NHS threat to sick boy’s care after dad raised £7m
A FATHER who helped raise £7 million for medical research after his son was born with a rare illness has condemned NHS chiefs for threatening to withdraw care from the six-year-old.
Thomas Westenholz’s son Tuffel suffers from midgut volvulus, a life-threatening condition where the intestine becomes twisted in the womb.
As a result, doctors were forced to remove most of his small bowel at birth and the youngster now has to receive the nutrients he needs to stay alive through a tube.
On receiving the diagnosis, Mr Westenholz resolved to help find a way to extend his son’s life and discovered that research at Great Ormond Street Hospital into creating a new bowel from stem cells had stalled from lack of funds.
He threw himself into fundraising and his applications to EU bodies and the Oak Foundation, a Danish philanthropic organisation, helped to secure £7 million to allow scientists to continue the research.
The Danish-born businessman is now battling NHS finance managers to ensure that Tuffel continues to receive critical overnight care. The youngster is fed over 12 hours at night through a catheter attached to a machine that runs into his heart and must be constantly watched in case the feeding line is pulled out, which causes severe bleeding and requires surgery.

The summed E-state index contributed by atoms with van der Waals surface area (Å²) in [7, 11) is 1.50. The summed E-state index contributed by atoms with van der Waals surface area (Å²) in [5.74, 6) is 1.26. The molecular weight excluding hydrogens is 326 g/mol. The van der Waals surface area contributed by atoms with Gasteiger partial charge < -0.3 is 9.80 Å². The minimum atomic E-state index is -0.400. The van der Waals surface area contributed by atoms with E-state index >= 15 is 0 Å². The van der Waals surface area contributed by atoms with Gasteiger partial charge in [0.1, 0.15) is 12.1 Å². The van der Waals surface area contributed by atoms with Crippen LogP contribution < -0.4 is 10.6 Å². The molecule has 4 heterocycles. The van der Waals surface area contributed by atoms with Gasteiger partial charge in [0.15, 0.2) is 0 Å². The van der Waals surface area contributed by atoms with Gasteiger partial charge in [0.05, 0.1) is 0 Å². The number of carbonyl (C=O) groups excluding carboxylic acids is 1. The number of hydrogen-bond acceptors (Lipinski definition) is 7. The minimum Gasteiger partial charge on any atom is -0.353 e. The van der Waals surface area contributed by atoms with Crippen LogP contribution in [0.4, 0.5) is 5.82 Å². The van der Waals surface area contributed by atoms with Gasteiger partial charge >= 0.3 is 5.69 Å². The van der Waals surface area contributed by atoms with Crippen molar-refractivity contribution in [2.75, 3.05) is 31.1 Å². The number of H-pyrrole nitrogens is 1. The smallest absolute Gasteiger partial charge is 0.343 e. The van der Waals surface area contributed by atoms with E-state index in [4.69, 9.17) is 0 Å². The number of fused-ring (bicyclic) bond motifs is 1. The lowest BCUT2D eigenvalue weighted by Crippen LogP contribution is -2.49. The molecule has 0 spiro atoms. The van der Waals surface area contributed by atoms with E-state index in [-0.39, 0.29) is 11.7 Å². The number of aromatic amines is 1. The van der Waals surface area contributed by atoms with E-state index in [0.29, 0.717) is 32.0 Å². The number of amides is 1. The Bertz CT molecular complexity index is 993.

Mr Westenholz, 40, said the family sought help after finding they were unable to cope after being Tuffel’s sole carers for the first three years of his life.
The Greenwich Clinical Commissioning Group (CCG), the family’s local NHS authority in South East London, agreed to provide overnight carers all week but, following a review, told the family last March that this would be reduced to four nights.
‘What they’ve done makes no sense because it costs a fortune putting Tuffel into hospital,’ Mr Westenholz said. ‘So it’s absolutely absurd that you’re exposing him to this harm and risk and it’s costing the NHS more money.
‘Medical records show that he lost his line and required multiple operations when we did not have seven nights’ care. After we got seven nights he has not lost a single line and had no lifethreatening infections.’
After Greenwich CCG turned down his appeals, Mr Westenholz’s asked lawyers in November to inform it of his intention to request a judicial review.
In response, the health authority has agreed to review Tuffel’s case and reinstate his seven-day respite care as it does so.
A Greenwich CCG spokesman said: ‘We have been in communication with Mr Westenholz and will continue to work with him and collaborate with the legal action he has initiated.’
COURT BATTLE: Tuffel Westenholz, who was born with a rare bowel condition